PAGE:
The younger brother of Day of defeat, despite being 9 years old maintains a small but dedicated community, overall its a very dated game with maps that feel like play-sets more than actual locations, gunplay is solid but very much source engine, if you like old source games you will enjoy this, if not, then its best to move along, a steady CCU of 200-700 a day is an impressive feat for a game of this age and its clearly an important game to those whom still play it, many of which have played since its first launched no doubt.

Worth a buy?

A solid piece of shooter history, well worth respect, but not worth a play for everyone, and one again only recommend for those who want to play a piece of history.

7) Day of Infamy

Despite having much better maps than its older siblings (Day of Defeat Source/Day of Defeat) and a very strong start, with mostly positive reviews, Day of infamy simply lacks the community needed to give it any sticking power, while there are a few hundred players left, overall its a very good game, but one that launched into a market with much better options available.

Worth a buy?

While its dirt cheap, I wouldn’t recommend a purchase, as the community is tiny in 2019 and the game while much prettier looking is more of the same gameplay-wise, as a dozen other indie shooters currently on the market.

8) The Great Escape (1987)

This game is pure nostalgia in pill form, literally its the own selling point for this bitmap system, a handful of pixels game, while its a nice blast from the past unless you want to play as a blurry mess, you are playing in a window that is around 320px.

Great for those who want to see what gaming was like 30+ years ago, but apart from that, its a hard pass.

Random Fact: The midi style soundtrack is both endearing and ghastly at the same time, evoking memories of civilisation 1.

9) Commands & Colors: The Great War

I have to say while some aspects of this game like card-based combat enhancements were a nice twist on an overplayed genre, the game simply feels unpolished and abandoned, considering the last update was nearly two years ago.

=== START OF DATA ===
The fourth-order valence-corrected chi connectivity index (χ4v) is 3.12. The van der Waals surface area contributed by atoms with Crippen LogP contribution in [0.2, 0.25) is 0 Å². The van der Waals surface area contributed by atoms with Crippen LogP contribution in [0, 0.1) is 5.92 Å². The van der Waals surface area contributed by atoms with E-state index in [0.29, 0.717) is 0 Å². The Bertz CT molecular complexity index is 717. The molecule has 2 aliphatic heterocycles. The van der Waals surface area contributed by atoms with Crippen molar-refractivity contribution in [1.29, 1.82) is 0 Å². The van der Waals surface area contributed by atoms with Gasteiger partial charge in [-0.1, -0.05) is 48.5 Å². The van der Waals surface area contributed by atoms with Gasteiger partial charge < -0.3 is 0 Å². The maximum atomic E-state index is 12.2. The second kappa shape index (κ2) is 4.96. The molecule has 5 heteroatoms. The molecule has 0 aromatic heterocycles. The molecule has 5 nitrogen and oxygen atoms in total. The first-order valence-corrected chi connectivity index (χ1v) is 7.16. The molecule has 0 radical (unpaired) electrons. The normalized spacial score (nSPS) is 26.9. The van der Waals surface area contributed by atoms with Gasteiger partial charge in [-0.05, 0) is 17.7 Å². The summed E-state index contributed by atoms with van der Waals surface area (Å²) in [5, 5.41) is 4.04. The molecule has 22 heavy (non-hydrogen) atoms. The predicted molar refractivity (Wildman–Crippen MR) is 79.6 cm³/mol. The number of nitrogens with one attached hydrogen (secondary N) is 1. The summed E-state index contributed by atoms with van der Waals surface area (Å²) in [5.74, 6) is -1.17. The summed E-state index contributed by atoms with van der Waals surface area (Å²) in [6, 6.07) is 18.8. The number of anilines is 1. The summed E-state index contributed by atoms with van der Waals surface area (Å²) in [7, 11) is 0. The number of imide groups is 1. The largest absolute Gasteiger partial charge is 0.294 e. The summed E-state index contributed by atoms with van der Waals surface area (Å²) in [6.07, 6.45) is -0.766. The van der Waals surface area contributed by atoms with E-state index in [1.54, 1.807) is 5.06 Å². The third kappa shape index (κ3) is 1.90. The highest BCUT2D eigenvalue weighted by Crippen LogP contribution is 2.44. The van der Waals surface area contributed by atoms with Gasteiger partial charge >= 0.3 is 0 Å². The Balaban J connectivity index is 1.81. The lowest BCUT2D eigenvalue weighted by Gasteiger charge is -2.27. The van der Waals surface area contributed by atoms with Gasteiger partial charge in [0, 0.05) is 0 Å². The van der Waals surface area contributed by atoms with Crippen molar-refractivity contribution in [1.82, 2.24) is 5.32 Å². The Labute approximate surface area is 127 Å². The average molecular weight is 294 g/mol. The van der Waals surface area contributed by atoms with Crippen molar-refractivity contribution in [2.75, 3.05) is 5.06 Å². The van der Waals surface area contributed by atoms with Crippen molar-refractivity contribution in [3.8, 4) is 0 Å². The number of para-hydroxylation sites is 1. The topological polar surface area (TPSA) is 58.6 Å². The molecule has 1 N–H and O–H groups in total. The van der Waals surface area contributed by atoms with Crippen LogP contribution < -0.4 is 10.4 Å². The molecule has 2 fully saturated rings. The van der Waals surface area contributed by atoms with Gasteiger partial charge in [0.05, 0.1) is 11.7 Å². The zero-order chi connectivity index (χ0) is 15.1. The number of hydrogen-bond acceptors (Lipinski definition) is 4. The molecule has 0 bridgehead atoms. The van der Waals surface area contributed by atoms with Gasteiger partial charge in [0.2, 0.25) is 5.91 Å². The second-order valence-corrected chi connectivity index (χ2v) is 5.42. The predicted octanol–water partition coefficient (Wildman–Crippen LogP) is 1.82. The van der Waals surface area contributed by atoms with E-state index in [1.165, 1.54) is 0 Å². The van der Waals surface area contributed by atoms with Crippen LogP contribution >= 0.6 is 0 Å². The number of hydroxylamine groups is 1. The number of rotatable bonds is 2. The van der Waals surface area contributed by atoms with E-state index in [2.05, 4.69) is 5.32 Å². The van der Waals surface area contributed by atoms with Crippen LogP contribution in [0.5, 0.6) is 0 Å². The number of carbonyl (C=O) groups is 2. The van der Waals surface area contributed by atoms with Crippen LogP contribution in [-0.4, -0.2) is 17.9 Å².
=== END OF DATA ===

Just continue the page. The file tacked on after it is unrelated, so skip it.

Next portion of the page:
While I could give Civil War: 1863, a passing grade due to the scarcity of the era, WW1 is played to death in a dozen much better games, so unless Hexwar significantly improves this title, I cannot recommend a purchase for any except the most devout fans of Hexwar and their games.

10) Insurgency

While not the powerhouse of the indie shooter it once was, insurgency still provides an excellent mil-sim style approach to FPS, the gunplay feels closer to Arma than Call of Duty.


Graphic wise its a mixed bag with gorgeous weapon models, moderate map textures and dated player models, but when the gunplay is this solid, you don’t really worry about a less than perfect texture on a vase or staircase, and the gunplay is solid, every weapon feels weighty in your hands and reacts how you would expect them to, unlike some indie titles which have every weapon feeling the same.


While on the topic of maps I found the maps very well designed and they felt organic, unlike some games where the maps feel like maps, and everything in them is only set dressing, in insurgency the maps felt like a chunk of a city/compound, and the buildings and props are there because they are needed for the compound/city and not just to fill space.

Worth a buy?

At a sale 100% yes, it often is bundled for less than $1, and at sales, it’s very affordable also, and while development has moved to Insurgency: Sandstorm, there is still enough life left in this game to get your money’s worth.


Playing solo with bots is even surprisingly therapeutic and well worth the few dollars this costs at sales.